The Space Merchants: A classic science fiction satire

Frederik Pohl science fiction book reviews The Space Merchants 1. The Space Merchants 2. The Merchant's War The Space Merchants by Frederik Pohl & Cyril M. KornbluthThe Space Merchants by Frederik Pohl & Cyril M. Kornbluth

It is pretty obvious that the debasement of the human mind caused by a constant flow of fraudulent advertising is no trivial thing. There is more than one way to conquer a country. ~Raymond Chandler

I read The Space Merchants, a classic science fiction satire about advertising and consumerism run rampant in a future world, before my sister got me to watch the popular cable TV show Mad Men, which was a shame in a way, since the show set in the 1950’s-60’s era of advertising run amok has a lot in common with the world predicted by Frederik Pohl and Cyril Kornbluth.

As Pohl actually worked in the advertising business for several years while researching and working on the novel (Kornbluth would collaborate with him later in its development), one could probably say that the real world advertising executives of the “Mad Men” era would seem to have been the inspiration for main character Mitch Courtenay and his superiors and co-workers at the Fowler Schocken corporation. The Fowler Schocken corp is a multi-national advertising conglomerate that will go to any lengths to defeat its rivals, up to and including buying off national governments and political leaders (who have become mere figureheads in most cases), surreptitiously putting addictive substances in products so that the masses will be more inclined to buy them, and even assassination of rivals if necessary (which can be done in legal manner if all the paperwork is done and the rules followed).

At the beginning of The Space Merchants, the world has become vastly overpopulated, and the gap between the upper classes and lower classes has become huge. However the resultant lack of living room and resources make even life for the “well off” a far cry from the comparative age of abundance in which the novel was written. As just one example, personal transportation for even the upper classes in most cases is a human propelled rickshaw, while a two room apartment is considered the height of luxury, and even that is far out of reach for most people.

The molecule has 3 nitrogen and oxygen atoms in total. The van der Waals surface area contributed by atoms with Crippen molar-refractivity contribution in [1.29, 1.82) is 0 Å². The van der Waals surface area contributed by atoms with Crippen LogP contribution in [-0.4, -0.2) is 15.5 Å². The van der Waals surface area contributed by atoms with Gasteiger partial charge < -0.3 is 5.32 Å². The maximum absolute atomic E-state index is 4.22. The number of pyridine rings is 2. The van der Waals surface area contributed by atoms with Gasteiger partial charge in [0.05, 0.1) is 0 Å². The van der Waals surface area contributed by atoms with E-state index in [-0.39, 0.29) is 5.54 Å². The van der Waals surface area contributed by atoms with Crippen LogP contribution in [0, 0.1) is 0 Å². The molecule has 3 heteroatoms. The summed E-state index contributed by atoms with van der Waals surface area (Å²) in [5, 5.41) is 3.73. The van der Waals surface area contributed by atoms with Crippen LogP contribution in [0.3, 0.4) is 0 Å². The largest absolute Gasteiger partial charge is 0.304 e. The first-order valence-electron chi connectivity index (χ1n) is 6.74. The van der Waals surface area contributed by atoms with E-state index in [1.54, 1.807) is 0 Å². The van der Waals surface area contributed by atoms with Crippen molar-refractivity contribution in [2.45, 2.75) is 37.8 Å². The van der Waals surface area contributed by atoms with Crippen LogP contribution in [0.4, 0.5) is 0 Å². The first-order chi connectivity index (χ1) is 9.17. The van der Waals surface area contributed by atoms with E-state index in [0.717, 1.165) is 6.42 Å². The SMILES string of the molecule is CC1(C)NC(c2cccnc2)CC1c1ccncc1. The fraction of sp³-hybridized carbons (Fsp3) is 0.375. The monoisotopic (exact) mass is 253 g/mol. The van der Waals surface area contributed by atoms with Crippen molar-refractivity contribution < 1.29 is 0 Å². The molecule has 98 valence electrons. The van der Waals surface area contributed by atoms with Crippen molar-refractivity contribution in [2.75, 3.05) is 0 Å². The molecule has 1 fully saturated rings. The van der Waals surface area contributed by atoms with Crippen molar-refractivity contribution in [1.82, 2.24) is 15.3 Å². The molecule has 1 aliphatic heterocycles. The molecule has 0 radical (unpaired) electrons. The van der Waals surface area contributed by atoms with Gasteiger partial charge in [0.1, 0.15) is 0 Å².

The story starts with Courtenay getting what he believes is the account of a lifetime — the contract for the new Venus settlement project, which proposes re-location of large groups of people to the surface of Venus to live in earth conditioned small domes while the planet is slowly terra-formed to eventually make the outside habitable. It will be generations before Venus is finished, but if the project is pitched just right, the idea might appeal to much of the poorer population of this dystopian Earth. Hence the job for Courtenay and his team. To complicate matters, there is a dissident radical group in this society of consumers — the “consies,” short for conservationists — who are considered as akin to our present day terrorists, or, in the time of Pohl and Kornbluth, the ever lurking Communists. (Remember this book was written at the height of the McCarthy era and the authors were satirizing much of what they saw as wrong with their current society.)

After achieving what he believes is the pinnacle of success, Courtenay’s life and circumstances change drastically when his identity is stolen and he is shanghaied and put in a factory. The plight of the worker in this world is very similar to the historical system of peonage in that the harder one works, the more one gets in debt to the company or organization for which one labors. Determined to escape this caste system, Courtenay joins an underground consie group in an attempt to use his well-honed communication and manipulation skills to move up in the revolutionary group. I particularly liked the way that the story used his descent to show the plight of the lower classes as well as the methods of production in this resource-strapped future.